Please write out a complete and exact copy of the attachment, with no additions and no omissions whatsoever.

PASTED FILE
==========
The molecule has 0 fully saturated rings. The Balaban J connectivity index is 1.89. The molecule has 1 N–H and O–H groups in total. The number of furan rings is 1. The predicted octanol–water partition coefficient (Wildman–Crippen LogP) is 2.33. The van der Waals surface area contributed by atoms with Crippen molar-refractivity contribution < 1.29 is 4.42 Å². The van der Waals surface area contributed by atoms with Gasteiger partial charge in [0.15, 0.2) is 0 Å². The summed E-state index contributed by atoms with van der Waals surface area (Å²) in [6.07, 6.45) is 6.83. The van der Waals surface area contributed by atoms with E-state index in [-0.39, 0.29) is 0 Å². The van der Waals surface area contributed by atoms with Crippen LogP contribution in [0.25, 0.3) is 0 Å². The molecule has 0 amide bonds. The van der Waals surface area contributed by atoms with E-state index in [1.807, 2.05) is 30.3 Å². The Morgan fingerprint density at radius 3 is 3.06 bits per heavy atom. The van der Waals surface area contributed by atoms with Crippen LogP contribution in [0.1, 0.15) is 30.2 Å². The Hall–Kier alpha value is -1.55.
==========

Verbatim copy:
The molecule has 0 fully saturated rings. The Balaban J connectivity index is 1.89. The molecule has 1 N–H and O–H groups in total. The number of furan rings is 1. The predicted octanol–water partition coefficient (Wildman–Crippen LogP) is 2.33. The van der Waals surface area contributed by atoms with Crippen molar-refractivity contribution < 1.29 is 4.42 Å². The van der Waals surface area contributed by atoms with Gasteiger partial charge in [0.15, 0.2) is 0 Å². The summed E-state index contributed by atoms with van der Waals surface area (Å²) in [6.07, 6.45) is 6.83. The van der Waals surface area contributed by atoms with E-state index in [-0.39, 0.29) is 0 Å². The van der Waals surface area contributed by atoms with Crippen LogP contribution in [0.25, 0.3) is 0 Å². The molecule has 0 amide bonds. The van der Waals surface area contributed by atoms with E-state index in [1.807, 2.05) is 30.3 Å². The Morgan fingerprint density at radius 3 is 3.06 bits per heavy atom. The van der Waals surface area contributed by atoms with Crippen LogP contribution in [0.1, 0.15) is 30.2 Å². The Hall–Kier alpha value is -1.55.